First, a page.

Early Support, Effective Support: Establishing Community Attendance Support Teams for Middle Schools

 

Lead: Priority Spokane /Spokane Area Business Foundation

Key Partners: Spokane Public Schools, Spokane County Juvenile Court, Empire Health Foundation, and Spokane Regional Health District

Project Location: Spokane, Washington – County

Contact: Alisa D. May, Executive Director of Priority Spokane, priorityspokane@greaterspokane.org or (509) 321-3638

Project Description:

Education is tightly linked with income, which in turn is tied to health. In Spokane County, Washington, 46 percent of adults older than age 24 with less than a high school education live in poverty, versus 31 percent who have completed high school. A lack of education leads to higher levels of poverty and greater health inequities. For example, adults in Spokane County who never finished high school are two and a half times more likely to have heart disease compared to adults with college degrees.

Priority Spokane is setting out to increase high school graduation in the county by identifying and helping at-risk middle school students by improving the middle school experience. Research shows that only 26 percent of area 7th graders and 30 percent of 8th graders with four or more unexcused absences are likely to graduate from high school. Identifying middle school truants is a key start toward improving high school graduation rates but it’s only a start. 

The grant will let the key partners take the next crucial step: establishing Community Attendance Support Teams (CASTs),  a positive and supportive solution to school-attendance issues, and one that may prevent the Juvenile Court system from getting involved. Under CASTs, students with four unexcused absences from middle school are referred to the CAST coordinator. The coordinator will send a letter home, inviting the parents/guardians and student to attend the CAST, which meets in a neutral neighborhood location. By identifying the students with unexcused absences early, CAST members will determine underlying causes of truancy and provide support to help students get back on track. They will also provide solutions and family mental health counseling to help truant children and their families overcome challenges they face—all in the effort to increase graduation rates. Priority Spokane and its partners will educate the superintendent and school board; establish community partnerships and networks among support service providers, the Juvenile Courts, and other community leaders; and will manage the implementation of CASTs in the middle schools.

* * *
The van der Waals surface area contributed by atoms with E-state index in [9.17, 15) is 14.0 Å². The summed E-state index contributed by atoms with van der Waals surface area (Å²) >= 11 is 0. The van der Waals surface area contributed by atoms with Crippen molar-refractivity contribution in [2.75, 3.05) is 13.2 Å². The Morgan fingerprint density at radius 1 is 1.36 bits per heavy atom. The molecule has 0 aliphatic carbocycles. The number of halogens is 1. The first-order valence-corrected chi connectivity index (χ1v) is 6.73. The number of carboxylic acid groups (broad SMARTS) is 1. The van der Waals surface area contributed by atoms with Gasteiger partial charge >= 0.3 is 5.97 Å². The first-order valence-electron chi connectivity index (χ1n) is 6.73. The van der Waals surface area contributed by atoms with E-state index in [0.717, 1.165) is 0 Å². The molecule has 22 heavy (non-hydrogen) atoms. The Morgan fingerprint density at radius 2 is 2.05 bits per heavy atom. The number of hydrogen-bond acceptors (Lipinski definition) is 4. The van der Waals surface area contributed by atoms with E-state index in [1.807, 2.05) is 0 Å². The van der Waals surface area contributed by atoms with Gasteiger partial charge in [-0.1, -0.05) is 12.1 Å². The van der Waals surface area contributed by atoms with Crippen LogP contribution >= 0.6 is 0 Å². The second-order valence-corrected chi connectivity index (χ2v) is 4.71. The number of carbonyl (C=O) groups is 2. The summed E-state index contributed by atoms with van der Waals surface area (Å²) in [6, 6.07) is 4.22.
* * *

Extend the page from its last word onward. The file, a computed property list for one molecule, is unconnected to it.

Matching funds and in-kind resources for this grant were provided by the Spokane Public School District, Spokane County Juvenile Court, Empire Health Foundation, and Washington State University.

Why this work is important:

  • Research has shown that only 26 percent of area 7th graders and 30 percent of 8th graders with four or more unexcused absences are likely to graduate from high school.
  •  In Spokane County, 46 percent of adults older than age 24 with less than a high school education live in poverty, versus 31 percent who have completed high school.
  • A lack of education leads to higher levels of poverty and greater health inequities. For example, adults in Spokane County who never finished high school are two and a half times more likely to have heart disease 

Relevant Information from the 2014 County Health Rankings:

  • Spokane County ranked 22nd out of 39 counties for health outcomes.

  • Eighty-two percent of high school students in Spokane County graduate within 4 years.